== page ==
Clearly, no value can be put on a human life. When a family member or friend has died in a tragic accident, a lawsuit settlement or jury victory will not bring them back or restore their future. That said, monetary…
Propofol is typically used as a surgical anesthetic for a patient who is receiving mechanical ventilation. Because of well known side effects, doctors and nurses in a hospital operating room or a comparably equipped medical facility must continuously monitor the patient’s heart rate and breathing. For any ethical doctor, it would be unthinkable to use propofol outside those carefully controlled circumstances. But the unthinkable happened with Michael Jackson’s death.
Now a jury has convicted Dr. Conrad Murray of manslaughter for his role in Jackson’s death. Though Murray’s responsibilities to protect his patient were common to all doctors and all patients, his responsibility as Jackson’s personal doctor was virtually unique. Murray had only one patient, whose concert agency paid him $150,000 a month to keep the singer healthy.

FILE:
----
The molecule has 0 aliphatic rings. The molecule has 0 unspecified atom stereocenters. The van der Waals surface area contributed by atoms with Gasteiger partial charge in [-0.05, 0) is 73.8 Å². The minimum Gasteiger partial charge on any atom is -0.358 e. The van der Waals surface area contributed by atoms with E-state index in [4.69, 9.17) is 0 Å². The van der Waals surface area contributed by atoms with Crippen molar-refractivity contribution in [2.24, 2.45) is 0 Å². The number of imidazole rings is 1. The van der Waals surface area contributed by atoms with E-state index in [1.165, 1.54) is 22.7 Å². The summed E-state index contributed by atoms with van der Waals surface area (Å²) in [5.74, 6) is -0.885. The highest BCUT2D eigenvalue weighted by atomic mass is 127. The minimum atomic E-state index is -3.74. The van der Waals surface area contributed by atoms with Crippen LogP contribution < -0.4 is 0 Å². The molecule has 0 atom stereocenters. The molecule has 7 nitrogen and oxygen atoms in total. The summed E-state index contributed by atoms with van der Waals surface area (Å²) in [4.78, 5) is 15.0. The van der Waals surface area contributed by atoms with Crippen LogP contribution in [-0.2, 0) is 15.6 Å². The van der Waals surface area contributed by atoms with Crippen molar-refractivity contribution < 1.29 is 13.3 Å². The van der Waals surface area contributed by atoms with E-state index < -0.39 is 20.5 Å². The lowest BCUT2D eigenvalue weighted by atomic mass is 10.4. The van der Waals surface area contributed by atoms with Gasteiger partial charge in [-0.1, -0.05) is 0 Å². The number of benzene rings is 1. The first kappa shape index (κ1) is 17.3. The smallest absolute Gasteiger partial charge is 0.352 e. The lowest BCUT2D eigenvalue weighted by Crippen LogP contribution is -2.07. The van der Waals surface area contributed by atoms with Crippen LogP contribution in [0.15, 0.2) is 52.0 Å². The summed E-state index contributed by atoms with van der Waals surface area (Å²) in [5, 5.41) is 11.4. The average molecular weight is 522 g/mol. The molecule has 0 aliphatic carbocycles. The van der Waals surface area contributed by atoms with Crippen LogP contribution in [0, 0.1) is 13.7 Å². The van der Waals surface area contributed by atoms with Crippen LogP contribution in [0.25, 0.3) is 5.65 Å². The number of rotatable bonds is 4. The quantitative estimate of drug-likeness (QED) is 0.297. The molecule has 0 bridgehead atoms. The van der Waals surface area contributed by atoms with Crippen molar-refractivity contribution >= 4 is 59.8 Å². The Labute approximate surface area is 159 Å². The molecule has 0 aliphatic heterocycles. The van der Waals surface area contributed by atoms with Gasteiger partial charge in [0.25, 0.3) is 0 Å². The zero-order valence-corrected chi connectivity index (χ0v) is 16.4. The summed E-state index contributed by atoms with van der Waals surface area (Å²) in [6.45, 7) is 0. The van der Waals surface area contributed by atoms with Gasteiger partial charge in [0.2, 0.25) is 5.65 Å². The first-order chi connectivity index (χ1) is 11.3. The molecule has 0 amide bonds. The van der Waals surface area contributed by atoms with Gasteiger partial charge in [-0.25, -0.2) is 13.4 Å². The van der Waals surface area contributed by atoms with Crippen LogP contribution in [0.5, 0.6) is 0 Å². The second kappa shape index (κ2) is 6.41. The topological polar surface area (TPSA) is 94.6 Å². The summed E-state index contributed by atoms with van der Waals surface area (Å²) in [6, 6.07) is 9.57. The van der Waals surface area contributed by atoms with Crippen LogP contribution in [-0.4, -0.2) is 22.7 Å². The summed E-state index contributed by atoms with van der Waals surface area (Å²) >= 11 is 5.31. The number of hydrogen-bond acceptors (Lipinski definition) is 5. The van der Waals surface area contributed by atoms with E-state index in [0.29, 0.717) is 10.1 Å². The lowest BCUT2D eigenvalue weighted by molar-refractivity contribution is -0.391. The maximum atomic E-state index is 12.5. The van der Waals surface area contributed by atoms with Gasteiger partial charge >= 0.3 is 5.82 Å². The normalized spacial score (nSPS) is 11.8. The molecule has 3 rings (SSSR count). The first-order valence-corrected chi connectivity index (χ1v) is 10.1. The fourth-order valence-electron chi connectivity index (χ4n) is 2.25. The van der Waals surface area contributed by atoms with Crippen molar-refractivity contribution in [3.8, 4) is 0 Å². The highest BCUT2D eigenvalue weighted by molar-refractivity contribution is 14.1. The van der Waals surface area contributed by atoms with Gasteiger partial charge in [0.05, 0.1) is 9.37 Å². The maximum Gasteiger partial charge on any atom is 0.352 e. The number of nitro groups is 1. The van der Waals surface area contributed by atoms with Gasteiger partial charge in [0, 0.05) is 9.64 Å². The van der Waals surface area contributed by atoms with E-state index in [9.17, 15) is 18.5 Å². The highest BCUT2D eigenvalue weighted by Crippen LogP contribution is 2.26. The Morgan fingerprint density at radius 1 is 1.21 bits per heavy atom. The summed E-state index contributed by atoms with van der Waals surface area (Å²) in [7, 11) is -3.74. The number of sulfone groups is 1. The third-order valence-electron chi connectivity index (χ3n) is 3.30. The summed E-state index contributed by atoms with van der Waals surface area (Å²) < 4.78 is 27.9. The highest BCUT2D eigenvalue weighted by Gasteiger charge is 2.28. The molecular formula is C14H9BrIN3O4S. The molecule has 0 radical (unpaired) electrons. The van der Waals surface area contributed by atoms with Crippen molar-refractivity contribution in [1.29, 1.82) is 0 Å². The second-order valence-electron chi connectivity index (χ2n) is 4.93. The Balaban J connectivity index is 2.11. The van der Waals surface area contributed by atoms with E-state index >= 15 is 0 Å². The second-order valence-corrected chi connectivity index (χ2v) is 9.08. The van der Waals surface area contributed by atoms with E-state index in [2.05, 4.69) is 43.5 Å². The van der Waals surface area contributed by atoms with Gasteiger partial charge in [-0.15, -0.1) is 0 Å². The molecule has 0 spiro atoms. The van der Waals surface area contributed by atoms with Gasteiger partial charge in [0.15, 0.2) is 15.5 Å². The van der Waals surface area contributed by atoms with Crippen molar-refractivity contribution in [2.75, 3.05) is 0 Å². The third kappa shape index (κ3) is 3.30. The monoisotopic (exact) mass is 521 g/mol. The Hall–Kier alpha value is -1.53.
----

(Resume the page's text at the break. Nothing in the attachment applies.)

Run of the mill medical malpractice occurs when a doctor violates essential patient safety rules, thus causing harm to a patient. But this case is more sordid.Dr. Murray was guilty not just of breaking rules, but of a fundamental, and eventually deadly, conflict of interest. Perhaps seduced by his enormous monthly salary, Murray abandoned his medical judgment and allowed his famous patient to cajole him into dangerous behavior with extremely powerful prescription drugs. Had he resisted the temptation like any ethical, responsible physician should have, Jackson presumably would have located some other doctor with more pliable morals. It may not have saved Jackson’s life, but at least his untimely death would be on someone else’s hands and Murray would not be facing prison and being stripped of his medical license.
While this is a particularly egregious and uniquely high profile example, conflicts of interest are common in medicine. Usually, instead of a high power client, it’s a doctor’s relationship with drug and device manufacturersthat lead to unnecessary surgery or advocating drugs, surgical devices and other treatments based on something besides the best interests of the patient.
Patrick Malone is a medical malpractice attorney who blogs about medical malpractice in Washington, D.C., Maryland and Virginia for PatrickMalone & Associates.